In my four-hour odyssey, the first handshake was with the internet sales specialist. I met the salesman next. And after the salesman burst my bubble with new, less favorable deal parameters, he brings over the finance guy. The so-called sales closer-in-chief is well-trained in getting auto buyers to pay more for a vehicle than they had intended. He ran the numbers for me anew while looking me in the eyes in search of weakness. Finally, the finance guy who handles the loan part of the deal comes by and muddies things up even more. Unless you've already gotten a rate and loan approval, be ready to be told the best rate they can get you just happens to be higher than what you can find on your smartphone as being the average nationwide rate. Dealers often line you up with a higher rate and get a commission on the sale from the bank providing the funds for the loan.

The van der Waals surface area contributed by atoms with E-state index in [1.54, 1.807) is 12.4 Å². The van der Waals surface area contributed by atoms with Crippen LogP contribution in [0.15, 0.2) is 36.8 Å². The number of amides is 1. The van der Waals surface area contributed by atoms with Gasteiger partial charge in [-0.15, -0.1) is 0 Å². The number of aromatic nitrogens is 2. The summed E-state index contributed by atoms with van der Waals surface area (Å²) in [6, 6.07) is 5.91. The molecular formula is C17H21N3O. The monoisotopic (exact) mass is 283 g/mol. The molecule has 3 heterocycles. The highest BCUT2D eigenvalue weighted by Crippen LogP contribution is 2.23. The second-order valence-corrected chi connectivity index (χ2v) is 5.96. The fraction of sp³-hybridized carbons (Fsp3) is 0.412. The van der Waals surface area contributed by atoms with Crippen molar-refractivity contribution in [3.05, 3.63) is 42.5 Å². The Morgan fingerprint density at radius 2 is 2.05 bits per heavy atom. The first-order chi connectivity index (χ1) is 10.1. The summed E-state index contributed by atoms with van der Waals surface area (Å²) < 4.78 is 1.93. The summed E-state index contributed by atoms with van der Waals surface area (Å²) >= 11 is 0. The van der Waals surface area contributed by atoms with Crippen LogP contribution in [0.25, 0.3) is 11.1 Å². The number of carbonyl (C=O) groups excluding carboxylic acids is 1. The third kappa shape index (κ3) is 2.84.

The waiting game
The sales process takes forever, in my case about four hours. It wore me down. The sales team went back and forth on seemingly every facet of the deal, ranging from what interest rate they could offer me to why I might want to consider buying a tire protection plan or why paying a little more for the car is still a good deal. I got hungry, thirsty and longed for a nap. I became mentally fatigued. Even my phone battery died. I thought about bolting, but I thought to myself, "I can’t go home without a new car after spending my whole day here."
So how did my day finally turn out? I ended up buying the vehicle I came to buy. But I have a confession: I gave in just a wee bit on the negotiation and agreed to up my price by $300 above my initial quote. I'm not really sure why. I am still beating myself up over giving in just a little, even though it was still a great deal.